Behavioral obesity treatment (BOT) is a gold standard approach to weight loss and reduces the risk of cardiovascular disease. However, frequent lapses from the recommended diet stymie weight loss and prevent individuals from actualizing the health benefits of BOT. There is a need for innovative treatment solutions to improve adherence to the prescribed diet in BOT.
The aim of this study is to optimize a smartphone-based just-in-time adaptive intervention (JITAI) that uses daily surveys to assess triggers for dietary lapses and deliver interventions when the risk of lapse is high. A microrandomized trial design will evaluate the efficacy of any interventions (ie, theory-driven or a generic alert to risk) on the proximal outcome of lapses during BOT, compare the effects of theory-driven interventions with generic risk alerts on the proximal outcome of lapse, and examine contextual moderators of interventions.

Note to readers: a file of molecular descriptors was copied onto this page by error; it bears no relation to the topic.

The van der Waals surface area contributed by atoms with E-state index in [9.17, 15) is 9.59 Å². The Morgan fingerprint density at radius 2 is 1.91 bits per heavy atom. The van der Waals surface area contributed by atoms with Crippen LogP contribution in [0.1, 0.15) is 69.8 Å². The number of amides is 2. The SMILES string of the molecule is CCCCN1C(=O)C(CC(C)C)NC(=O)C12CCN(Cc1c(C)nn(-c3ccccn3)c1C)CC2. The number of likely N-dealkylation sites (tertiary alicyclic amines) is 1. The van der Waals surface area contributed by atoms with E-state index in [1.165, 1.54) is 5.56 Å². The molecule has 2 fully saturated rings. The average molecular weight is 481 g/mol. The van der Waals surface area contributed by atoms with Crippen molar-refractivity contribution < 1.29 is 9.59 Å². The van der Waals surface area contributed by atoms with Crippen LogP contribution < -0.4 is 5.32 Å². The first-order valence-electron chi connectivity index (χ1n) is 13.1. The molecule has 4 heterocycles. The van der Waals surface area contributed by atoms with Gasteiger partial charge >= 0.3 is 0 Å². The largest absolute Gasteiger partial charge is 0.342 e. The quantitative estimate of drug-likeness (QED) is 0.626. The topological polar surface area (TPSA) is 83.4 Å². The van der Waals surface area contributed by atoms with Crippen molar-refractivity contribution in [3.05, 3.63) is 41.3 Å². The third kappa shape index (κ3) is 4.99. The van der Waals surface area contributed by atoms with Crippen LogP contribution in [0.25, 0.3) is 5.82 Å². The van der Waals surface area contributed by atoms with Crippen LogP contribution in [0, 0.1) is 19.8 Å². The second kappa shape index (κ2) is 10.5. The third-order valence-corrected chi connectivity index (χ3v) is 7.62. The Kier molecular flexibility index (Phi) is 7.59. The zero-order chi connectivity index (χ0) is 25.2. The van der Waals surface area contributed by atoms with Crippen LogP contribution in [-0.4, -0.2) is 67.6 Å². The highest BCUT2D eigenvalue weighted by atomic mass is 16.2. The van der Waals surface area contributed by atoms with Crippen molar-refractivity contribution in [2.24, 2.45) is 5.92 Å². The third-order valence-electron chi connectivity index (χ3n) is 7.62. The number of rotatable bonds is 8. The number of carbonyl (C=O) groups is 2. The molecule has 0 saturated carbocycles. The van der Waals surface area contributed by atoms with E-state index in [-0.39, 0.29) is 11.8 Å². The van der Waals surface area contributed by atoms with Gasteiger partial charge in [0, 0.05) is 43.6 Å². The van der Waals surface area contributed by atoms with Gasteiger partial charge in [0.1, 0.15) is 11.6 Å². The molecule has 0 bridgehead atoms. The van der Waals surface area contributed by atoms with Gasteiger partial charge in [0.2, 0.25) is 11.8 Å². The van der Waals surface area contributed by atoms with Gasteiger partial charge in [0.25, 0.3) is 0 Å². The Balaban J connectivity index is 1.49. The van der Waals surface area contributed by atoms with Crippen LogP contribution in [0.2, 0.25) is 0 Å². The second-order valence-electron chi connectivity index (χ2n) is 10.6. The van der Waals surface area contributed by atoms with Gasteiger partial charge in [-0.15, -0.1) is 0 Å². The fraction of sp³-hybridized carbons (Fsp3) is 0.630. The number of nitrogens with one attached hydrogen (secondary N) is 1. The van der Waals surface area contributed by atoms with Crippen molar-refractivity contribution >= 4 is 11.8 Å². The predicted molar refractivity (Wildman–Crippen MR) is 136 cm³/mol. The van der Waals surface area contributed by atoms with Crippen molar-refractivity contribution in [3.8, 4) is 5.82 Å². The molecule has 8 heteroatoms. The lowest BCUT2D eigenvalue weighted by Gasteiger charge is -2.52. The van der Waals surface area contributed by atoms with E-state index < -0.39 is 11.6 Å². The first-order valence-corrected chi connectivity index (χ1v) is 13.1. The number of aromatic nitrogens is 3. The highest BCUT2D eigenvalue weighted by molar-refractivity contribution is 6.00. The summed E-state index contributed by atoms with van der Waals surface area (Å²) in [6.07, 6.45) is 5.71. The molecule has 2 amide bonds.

Adults with overweight or obesity and cardiovascular disease risk (n=159) will participate in a 6-month web-based BOT while using the JITAI to prevent dietary lapses. Each time the JITAI detects elevated lapse risk, the participant will be randomized to no intervention, a generic risk alert, or 1 of 4 theory-driven interventions (ie, enhanced education, building self-efficacy, fostering motivation, and improving self-regulation). The primary outcome will be the occurrence of lapse in the 2.5 hours following randomization. Contextual moderators of intervention efficacy will also be explored (eg, location and time of day). The data will inform an optimized JITAI that selects the theory-driven approach most likely to prevent lapses in a given moment.
This study will optimize a JITAI for dietary lapses so that it empirically tailors the provision of evidence-based intervention to the individual and context. The finalized JITAI will be evaluated for efficacy in a future randomized controlled trial of distal health outcomes (eg, weight loss).